The Tempest (1670) is an alteration of Shakspeare's play, made by Dryden in conjunction with Davenant; “whom,” says he, “I found of so quick á fancy, that nothing was proposed to him in which he could not suddenly produce a thought extremely pleasant and surprising; and those first thoughts of his, contrary to the Latin proverb, were not always the least happy; and as his fancy was quick, so likewise were the products of it remote and new. He borrowed not of any other; and his imaginations were such as could not easily enter into any other man.”
The effect produced by the conjunction of these two powerful minds was, that to Shakspeare's monster, Caliban, is added a sister monster, Sycorax; and a woman, who, in the original play had never seen a man, is in this brought acquainted with a man that had never seen a woman.
About this time, in 1673, Dryden seems to have had his quiet much disturbed by the success of the Empress of Morocco, a tragedy written in rhyme by Elkanah Settle; which was so much applauded, as to make him think his supremacy of reputation in some danger. Settle had not only been prosperous on the stage, but, in the confidence of success, had published his play, with sculptures and a preface of defiance. Here was one offence added to another; and, for the last blast of inflammation, it was acted at Whitehall by the courtladies.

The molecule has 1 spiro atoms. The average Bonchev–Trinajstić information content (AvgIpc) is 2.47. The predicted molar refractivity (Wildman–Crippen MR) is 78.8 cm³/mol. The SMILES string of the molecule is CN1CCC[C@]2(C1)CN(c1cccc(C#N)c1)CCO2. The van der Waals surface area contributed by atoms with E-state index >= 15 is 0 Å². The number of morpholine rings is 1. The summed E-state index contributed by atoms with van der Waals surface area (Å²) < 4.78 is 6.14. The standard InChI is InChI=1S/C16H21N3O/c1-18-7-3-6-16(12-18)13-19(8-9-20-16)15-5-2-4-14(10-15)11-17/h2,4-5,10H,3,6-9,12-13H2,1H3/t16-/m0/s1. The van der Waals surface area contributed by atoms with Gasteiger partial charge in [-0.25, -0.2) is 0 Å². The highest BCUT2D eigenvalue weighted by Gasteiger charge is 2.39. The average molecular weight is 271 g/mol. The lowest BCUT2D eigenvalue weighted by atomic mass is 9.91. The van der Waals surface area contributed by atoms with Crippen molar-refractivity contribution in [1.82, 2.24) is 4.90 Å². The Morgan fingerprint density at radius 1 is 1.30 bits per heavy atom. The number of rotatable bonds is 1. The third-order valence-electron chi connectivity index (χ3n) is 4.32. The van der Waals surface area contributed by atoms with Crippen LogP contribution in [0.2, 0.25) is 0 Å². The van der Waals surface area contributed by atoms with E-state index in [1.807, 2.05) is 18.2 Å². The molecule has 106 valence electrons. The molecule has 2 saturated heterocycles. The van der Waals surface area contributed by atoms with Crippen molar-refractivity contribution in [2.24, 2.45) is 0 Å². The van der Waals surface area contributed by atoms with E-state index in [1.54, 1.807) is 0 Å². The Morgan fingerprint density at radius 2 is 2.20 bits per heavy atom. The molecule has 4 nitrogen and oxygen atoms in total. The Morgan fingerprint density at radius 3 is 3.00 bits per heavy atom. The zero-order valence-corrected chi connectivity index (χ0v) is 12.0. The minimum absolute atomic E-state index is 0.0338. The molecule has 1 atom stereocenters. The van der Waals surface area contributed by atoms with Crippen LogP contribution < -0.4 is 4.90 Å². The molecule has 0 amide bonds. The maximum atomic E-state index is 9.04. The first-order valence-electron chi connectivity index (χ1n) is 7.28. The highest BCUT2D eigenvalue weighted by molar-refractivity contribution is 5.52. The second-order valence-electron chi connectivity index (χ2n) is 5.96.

Dryden could not now repress those emotions, which he called indignation, and others jealousy; but wrote upon the play and the dedication such criticism as malignant impatience could pour out in haste. · Of Settle he gives this character: “He's an animal of a most deplored understanding, without reading and conversation. His being is in a twilight of sense, and some glimmering of thought, which he can never fashion into wit or English. His style is boisterous and rough-hewn, his rhyme incorrigibly lewd, and his numbers perpetually harsh and ill-sounding. The little talent which he has, is fancy. He sometimes labours with a thought; but, with the pudder he makes to bring it into the world, 'tis commonly stillborn; so that, for want of learning and elocution, he will never be able to express any thing either naturally or justly.” · This is not very decent; yet this is one of the pages in which criticism prevails most over brutal fury.
He proceeds: “He has a heavy hand at fools, and a great felicity in writing nonsense for them. Fools they will be in spite of him. His King, his two Empresses, his Villain, and his Sub-villain, nay his Hero, have all a certain natural cast of the father-their folly was born and · bred in them, and something of the Elkanah will be visible.”